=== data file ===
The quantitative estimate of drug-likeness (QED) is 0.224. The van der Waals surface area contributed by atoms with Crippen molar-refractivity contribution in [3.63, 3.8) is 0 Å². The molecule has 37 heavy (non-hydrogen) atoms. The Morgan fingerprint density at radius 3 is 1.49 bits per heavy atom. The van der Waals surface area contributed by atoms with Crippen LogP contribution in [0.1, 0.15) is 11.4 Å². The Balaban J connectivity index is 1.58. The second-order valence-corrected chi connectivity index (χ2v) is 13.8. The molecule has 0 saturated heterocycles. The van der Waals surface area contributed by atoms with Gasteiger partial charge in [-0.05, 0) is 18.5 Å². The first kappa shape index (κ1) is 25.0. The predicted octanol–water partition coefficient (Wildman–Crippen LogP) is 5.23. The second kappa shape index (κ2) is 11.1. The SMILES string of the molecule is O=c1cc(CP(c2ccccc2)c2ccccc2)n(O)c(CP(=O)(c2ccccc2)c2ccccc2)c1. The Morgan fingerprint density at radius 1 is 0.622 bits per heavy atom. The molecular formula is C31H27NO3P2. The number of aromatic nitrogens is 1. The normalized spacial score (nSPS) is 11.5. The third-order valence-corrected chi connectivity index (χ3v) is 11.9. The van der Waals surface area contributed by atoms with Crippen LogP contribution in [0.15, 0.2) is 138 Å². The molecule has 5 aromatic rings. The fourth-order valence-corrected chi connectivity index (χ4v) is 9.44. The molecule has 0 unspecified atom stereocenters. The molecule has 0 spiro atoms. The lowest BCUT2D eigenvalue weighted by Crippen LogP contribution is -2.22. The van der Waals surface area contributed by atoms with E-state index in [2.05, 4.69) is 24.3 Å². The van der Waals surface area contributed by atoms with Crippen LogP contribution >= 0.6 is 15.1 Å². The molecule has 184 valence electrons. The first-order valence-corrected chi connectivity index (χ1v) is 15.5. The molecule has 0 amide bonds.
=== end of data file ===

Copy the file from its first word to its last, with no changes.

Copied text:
The quantitative estimate of drug-likeness (QED) is 0.224. The van der Waals surface area contributed by atoms with Crippen molar-refractivity contribution in [3.63, 3.8) is 0 Å². The molecule has 37 heavy (non-hydrogen) atoms. The Morgan fingerprint density at radius 3 is 1.49 bits per heavy atom. The van der Waals surface area contributed by atoms with Crippen LogP contribution in [0.1, 0.15) is 11.4 Å². The Balaban J connectivity index is 1.58. The second-order valence-corrected chi connectivity index (χ2v) is 13.8. The molecule has 0 saturated heterocycles. The van der Waals surface area contributed by atoms with Gasteiger partial charge in [-0.05, 0) is 18.5 Å². The first kappa shape index (κ1) is 25.0. The predicted octanol–water partition coefficient (Wildman–Crippen LogP) is 5.23. The second kappa shape index (κ2) is 11.1. The SMILES string of the molecule is O=c1cc(CP(c2ccccc2)c2ccccc2)n(O)c(CP(=O)(c2ccccc2)c2ccccc2)c1. The Morgan fingerprint density at radius 1 is 0.622 bits per heavy atom. The molecular formula is C31H27NO3P2. The number of aromatic nitrogens is 1. The normalized spacial score (nSPS) is 11.5. The third-order valence-corrected chi connectivity index (χ3v) is 11.9. The van der Waals surface area contributed by atoms with Crippen LogP contribution in [0.15, 0.2) is 138 Å². The molecule has 5 aromatic rings. The fourth-order valence-corrected chi connectivity index (χ4v) is 9.44. The molecule has 0 unspecified atom stereocenters. The molecule has 0 spiro atoms. The lowest BCUT2D eigenvalue weighted by Crippen LogP contribution is -2.22. The van der Waals surface area contributed by atoms with E-state index in [2.05, 4.69) is 24.3 Å². The van der Waals surface area contributed by atoms with Crippen LogP contribution >= 0.6 is 15.1 Å². The molecule has 184 valence electrons. The first-order valence-corrected chi connectivity index (χ1v) is 15.5. The molecule has 0 amide bonds.